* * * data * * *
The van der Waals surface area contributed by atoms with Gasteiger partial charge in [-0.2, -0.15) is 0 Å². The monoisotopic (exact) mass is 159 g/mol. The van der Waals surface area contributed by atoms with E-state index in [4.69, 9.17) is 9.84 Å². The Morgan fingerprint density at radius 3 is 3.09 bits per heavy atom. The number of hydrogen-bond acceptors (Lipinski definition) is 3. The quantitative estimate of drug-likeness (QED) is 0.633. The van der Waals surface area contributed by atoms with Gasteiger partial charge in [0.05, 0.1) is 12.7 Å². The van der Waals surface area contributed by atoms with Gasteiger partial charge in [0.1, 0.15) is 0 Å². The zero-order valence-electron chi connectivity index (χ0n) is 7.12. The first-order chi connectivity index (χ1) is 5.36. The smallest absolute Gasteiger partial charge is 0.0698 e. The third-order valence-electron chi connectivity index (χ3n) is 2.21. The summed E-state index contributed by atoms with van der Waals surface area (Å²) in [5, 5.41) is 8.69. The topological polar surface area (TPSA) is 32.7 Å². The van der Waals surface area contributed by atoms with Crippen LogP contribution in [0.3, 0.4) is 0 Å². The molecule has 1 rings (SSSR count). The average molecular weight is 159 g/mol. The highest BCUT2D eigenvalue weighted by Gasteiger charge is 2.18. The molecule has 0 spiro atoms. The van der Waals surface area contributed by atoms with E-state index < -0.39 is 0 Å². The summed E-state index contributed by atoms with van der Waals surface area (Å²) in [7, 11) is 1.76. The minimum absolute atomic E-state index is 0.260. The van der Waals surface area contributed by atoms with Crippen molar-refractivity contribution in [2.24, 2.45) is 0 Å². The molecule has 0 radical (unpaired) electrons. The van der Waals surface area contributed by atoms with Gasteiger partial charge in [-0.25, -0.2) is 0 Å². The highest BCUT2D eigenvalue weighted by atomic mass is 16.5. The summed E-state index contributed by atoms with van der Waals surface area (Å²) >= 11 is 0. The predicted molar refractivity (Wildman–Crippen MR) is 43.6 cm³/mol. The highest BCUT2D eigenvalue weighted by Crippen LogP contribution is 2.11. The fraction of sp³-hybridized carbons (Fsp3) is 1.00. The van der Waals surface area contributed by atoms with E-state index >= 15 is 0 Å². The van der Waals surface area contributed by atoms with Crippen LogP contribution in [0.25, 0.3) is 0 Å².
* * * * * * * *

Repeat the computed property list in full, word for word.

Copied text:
The van der Waals surface area contributed by atoms with Gasteiger partial charge in [-0.2, -0.15) is 0 Å². The monoisotopic (exact) mass is 159 g/mol. The van der Waals surface area contributed by atoms with E-state index in [4.69, 9.17) is 9.84 Å². The Morgan fingerprint density at radius 3 is 3.09 bits per heavy atom. The number of hydrogen-bond acceptors (Lipinski definition) is 3. The quantitative estimate of drug-likeness (QED) is 0.633. The van der Waals surface area contributed by atoms with Gasteiger partial charge in [0.05, 0.1) is 12.7 Å². The van der Waals surface area contributed by atoms with Gasteiger partial charge in [0.1, 0.15) is 0 Å². The zero-order valence-electron chi connectivity index (χ0n) is 7.12. The first-order chi connectivity index (χ1) is 5.36. The smallest absolute Gasteiger partial charge is 0.0698 e. The third-order valence-electron chi connectivity index (χ3n) is 2.21. The summed E-state index contributed by atoms with van der Waals surface area (Å²) in [5, 5.41) is 8.69. The topological polar surface area (TPSA) is 32.7 Å². The van der Waals surface area contributed by atoms with Crippen LogP contribution in [0.3, 0.4) is 0 Å². The molecule has 1 rings (SSSR count). The average molecular weight is 159 g/mol. The highest BCUT2D eigenvalue weighted by Gasteiger charge is 2.18. The molecule has 0 spiro atoms. The van der Waals surface area contributed by atoms with E-state index < -0.39 is 0 Å². The summed E-state index contributed by atoms with van der Waals surface area (Å²) in [7, 11) is 1.76. The minimum absolute atomic E-state index is 0.260. The van der Waals surface area contributed by atoms with Crippen molar-refractivity contribution in [2.24, 2.45) is 0 Å². The molecule has 0 radical (unpaired) electrons. The van der Waals surface area contributed by atoms with Gasteiger partial charge in [-0.25, -0.2) is 0 Å². The highest BCUT2D eigenvalue weighted by atomic mass is 16.5. The summed E-state index contributed by atoms with van der Waals surface area (Å²) >= 11 is 0. The predicted molar refractivity (Wildman–Crippen MR) is 43.6 cm³/mol. The highest BCUT2D eigenvalue weighted by Crippen LogP contribution is 2.11. The fraction of sp³-hybridized carbons (Fsp3) is 1.00. The van der Waals surface area contributed by atoms with E-state index >= 15 is 0 Å². The van der Waals surface area contributed by atoms with Crippen LogP contribution in [0.25, 0.3) is 0 Å².